|4055103||Electronic musical instrument using integrated circuit components||October, 1977||Machanian||84/10.1|
|3840689||TONE GENERATOR FOR ELECTRONIC MUSICAL INSTRUMENT||October, 1974||Nakada||84/10.1|
|3809787||TONE GENERATOR SYSTEM||May, 1974||Mochida||84/10.1|
|3795754||ELECTRONIC MUSICAL INSTRUMENTS WITH TWO MASTER OSCILLATORS||March, 1974||Mochida||84/10.1|
The present invention relates to the generation of tones or pitches for an electronic organ and is particularly concerned with a novel and simplified arrangement for obtaining the range of pitches necessary.
Most organs, at the present time, have one or the other of two types of tone or pitch generating systems incorporated therein. In one of the systems, twelve separate oscillators are provided, usually with associated circuitry for obtaining vibrato and the like. The other of the systems utilizes what is referred to as a top octave synthesizer, and which produces a range of pitches corresponding to the pitches employed in the uppermost octave of the instrument.
The top octave synthesizer generally employs a single high frequency precision oscillator, the frequency of which is divided down through a rather long divider chain arrangement to arrive at the pitches desired for the top octave.
The main disadvantage to the first mentioned system, in which twelve separate oscillators are employed, is that each oscillator must be tuned separately, not only in production of the organ, but also when the organ is tuned in the field. The tuning of such an organ is thus a complex and time consuming operation.
In the second mentioned system, namely, the system employing the top octave synthesizer, the problem of tuning twelve oscillators is eliminated, but the system is still quite expensive and involves an expensive precision master oscillator to obtain reliable results. The present day tendency toward embodying circuitry in large scale integrated chips presents problems in both of the systems referred to above.
The problems encountered in using a large scale integrated chip system are that pins provided for connections to the chip and the space available on the chip are both at a premium. When twelve separate oscillators are employed, twelve of the available pins, usually forty, of the chips are taken up thereby.
Fewer pins of the chip are required when using the top octave synthesizer system which is embodied directly in the chip, but the problem then presents itself that the top octave synthesizer is relatively large and develops considerable heat so that such a system embodied on a large scale integrated chip is also less than completely satisfactory.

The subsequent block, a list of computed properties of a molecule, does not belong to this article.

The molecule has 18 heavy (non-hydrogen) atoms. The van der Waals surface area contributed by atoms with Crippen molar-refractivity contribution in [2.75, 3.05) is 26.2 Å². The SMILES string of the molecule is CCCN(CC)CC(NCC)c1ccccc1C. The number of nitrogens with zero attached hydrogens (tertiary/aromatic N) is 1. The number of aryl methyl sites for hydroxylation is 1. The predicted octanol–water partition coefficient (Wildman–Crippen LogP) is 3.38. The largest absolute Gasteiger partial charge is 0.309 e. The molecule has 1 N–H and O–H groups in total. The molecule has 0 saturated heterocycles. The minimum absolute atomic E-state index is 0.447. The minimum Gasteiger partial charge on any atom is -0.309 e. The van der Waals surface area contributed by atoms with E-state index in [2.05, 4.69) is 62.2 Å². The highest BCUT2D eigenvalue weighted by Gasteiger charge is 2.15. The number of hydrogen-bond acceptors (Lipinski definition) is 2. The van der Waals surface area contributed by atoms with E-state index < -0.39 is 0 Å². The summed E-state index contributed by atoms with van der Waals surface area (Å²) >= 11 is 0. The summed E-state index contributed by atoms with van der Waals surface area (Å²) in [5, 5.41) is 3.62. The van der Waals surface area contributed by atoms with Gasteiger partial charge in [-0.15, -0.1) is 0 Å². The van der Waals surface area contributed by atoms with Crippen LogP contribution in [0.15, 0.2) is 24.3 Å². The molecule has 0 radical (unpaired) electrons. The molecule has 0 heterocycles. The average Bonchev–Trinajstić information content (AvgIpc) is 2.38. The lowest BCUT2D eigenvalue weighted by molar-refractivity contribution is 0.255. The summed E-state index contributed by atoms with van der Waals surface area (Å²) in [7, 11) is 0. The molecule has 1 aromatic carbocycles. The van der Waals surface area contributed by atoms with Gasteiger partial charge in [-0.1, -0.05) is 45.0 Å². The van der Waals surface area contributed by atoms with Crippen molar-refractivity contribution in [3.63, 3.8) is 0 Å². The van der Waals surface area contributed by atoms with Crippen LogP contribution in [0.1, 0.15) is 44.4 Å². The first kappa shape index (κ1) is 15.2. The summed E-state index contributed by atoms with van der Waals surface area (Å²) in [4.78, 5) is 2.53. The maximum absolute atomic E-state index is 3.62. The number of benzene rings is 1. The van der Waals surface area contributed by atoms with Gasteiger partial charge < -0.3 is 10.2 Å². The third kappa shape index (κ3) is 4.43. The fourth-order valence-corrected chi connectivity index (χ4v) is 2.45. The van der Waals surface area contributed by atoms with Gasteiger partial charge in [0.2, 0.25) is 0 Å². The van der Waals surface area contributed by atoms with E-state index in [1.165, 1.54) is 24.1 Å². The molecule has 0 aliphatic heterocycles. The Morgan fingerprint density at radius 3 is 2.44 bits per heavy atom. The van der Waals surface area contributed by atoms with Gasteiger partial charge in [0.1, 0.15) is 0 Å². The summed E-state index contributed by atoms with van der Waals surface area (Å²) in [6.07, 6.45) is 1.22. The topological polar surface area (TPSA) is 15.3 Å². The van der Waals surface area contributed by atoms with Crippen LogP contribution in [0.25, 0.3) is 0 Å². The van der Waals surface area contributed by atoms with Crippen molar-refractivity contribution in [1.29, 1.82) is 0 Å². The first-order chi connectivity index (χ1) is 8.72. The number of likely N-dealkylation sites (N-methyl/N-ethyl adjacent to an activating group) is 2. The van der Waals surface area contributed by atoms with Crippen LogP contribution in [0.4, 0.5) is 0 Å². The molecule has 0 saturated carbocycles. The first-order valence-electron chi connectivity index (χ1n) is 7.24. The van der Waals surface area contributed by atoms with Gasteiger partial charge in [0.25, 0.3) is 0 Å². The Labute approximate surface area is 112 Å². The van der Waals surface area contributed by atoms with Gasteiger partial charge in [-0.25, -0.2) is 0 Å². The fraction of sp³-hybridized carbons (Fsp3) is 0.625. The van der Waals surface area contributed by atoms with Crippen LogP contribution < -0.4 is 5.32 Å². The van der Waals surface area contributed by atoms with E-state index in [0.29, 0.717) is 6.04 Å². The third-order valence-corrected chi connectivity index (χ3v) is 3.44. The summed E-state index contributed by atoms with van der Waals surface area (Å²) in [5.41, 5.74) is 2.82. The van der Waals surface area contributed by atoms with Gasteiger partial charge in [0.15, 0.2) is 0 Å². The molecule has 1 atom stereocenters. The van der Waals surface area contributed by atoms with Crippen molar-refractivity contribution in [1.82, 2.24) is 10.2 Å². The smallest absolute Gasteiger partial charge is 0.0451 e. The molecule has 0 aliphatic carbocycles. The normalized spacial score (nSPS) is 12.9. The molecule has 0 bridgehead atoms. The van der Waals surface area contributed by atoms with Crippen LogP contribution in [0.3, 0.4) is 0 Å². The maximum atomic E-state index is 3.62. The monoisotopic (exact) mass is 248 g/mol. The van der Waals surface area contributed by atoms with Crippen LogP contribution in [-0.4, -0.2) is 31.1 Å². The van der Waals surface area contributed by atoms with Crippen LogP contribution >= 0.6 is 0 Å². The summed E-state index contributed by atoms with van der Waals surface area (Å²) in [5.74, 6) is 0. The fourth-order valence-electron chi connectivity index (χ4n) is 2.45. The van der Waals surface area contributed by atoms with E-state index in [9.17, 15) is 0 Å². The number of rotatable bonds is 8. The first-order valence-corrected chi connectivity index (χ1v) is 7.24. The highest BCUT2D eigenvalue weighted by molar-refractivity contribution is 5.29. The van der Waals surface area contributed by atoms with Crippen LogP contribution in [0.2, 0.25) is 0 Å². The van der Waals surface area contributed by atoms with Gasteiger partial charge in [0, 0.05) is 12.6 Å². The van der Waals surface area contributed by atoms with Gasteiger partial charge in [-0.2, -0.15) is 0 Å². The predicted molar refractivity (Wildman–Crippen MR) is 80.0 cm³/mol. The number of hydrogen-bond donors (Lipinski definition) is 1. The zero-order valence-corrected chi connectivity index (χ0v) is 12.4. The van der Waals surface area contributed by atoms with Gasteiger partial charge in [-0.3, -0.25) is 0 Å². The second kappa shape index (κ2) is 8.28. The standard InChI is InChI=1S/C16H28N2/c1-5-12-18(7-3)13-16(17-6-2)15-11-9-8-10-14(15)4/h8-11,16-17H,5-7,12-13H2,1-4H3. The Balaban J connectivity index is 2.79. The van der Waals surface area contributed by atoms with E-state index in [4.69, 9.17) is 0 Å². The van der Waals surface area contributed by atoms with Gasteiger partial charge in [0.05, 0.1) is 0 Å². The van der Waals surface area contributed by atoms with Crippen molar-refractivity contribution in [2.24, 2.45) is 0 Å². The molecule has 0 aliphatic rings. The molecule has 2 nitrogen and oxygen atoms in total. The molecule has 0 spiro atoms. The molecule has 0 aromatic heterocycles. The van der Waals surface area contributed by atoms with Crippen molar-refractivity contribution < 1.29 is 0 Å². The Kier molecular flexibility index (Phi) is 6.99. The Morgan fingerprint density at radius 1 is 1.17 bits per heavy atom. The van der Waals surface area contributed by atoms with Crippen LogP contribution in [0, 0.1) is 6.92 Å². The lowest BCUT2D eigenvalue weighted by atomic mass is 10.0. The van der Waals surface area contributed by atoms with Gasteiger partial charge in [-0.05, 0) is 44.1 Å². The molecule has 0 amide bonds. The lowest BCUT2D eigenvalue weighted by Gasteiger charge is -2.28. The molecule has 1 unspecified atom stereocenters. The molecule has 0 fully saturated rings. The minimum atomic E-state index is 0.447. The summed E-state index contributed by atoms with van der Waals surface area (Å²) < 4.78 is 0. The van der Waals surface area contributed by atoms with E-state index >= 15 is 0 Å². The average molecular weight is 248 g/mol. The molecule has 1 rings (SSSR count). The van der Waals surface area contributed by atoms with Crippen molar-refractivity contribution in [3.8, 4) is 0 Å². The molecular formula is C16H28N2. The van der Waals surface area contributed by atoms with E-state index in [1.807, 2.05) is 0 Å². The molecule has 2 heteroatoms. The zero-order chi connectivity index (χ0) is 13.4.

With the foregoing in mind, a primary objective of the present invention is to eliminate the difficulties and problems referred to above.
In particular, an object of the present invention is to provide a pitch or tone generating system for an electronic organ which is less expensive than a top octave synthesizer system and which does not present the tuning problems that are encountered in connection with a more or less conventional twelve oscillator generating system.
A still further object is the provision of circuitry of the nature referred to which can easily be integrated in a large scale integrated chip and does not use an unreasonable number of the pins thereof and which circuitry can be connected with other circuitry which is smaller and which operates at a lower frequency than would be encountered in, for example, a top octave synthesizer system.
According to the present invention, a tone generator is provided for an electronic organ in which a reduced number of oscillators, say, six in number, are provided with the oscillators being tuned to about the pitch of alternate ones of the tones of the scale being employed in an electronic organ, ordinarily, the chromatic scale.
The oscillators supply a bank of frequency dividers which effect division of the frequencies by multiples of two, whereby twelve output frequencies which are related to one another substantially the same as the tones of a chromatic scale are provided. The range of frequencies thus provided can form the top octave for any of the keyboards of the organ and can be divided down to steps of two to provide for frequencies of the other octaves of the keyboard.
It is particularly advantageous to employ the tone generator according to the present invention for generating the tones for the pedal clavier of the organ because it then becomes possible to modify the tone signals employed for the solo and accompaniment keyboards, such as by imparting vibrato thereto, without changing the characteristics of the pedal tones of the organ. Musically, such division of at least the pedal tones from the accompaniment and solo tones is desirable.
The exact nature of the present invention will become more clearly apparent upon reference to the following detailed specification taken in connection with the accompanying drawings in which:
FIG. 1 is a schematic view showing an electronic organ embodying a generator according to the present invention.
FIG. 2 is a view showing the tone generator section of FIG. 1.
FIG. 3 is a still further schematic view showing one arrangement for dividing an oscillator output down to a pair of desired frequencies.
Referring to the drawings somewhat more in detail, and in particular to FIG. 1, a portion of an organ circuit is somewhat schematically illustrated therein. In FIG. 1, reference numeral 10 represents the pedal board or pedal clavier of an organ, although it will be understood that reference numeral 10 could refer to any one of the keyboards of the organ.
The pedal board comprises individual keys which are connected via an encoder 12 to provide a digital input to a tone processor 14 with the digital input representing the particular pedal of pedal board 10 which is depressed. Processor 14 also receives an input from the tone generator of the present invention, and the tone generator comprises a bank of six oscillators generally indicated at 16 which supply dividers generally indicated at 18 and which dividers supply twelve tones or pitches as inputs to processor 14.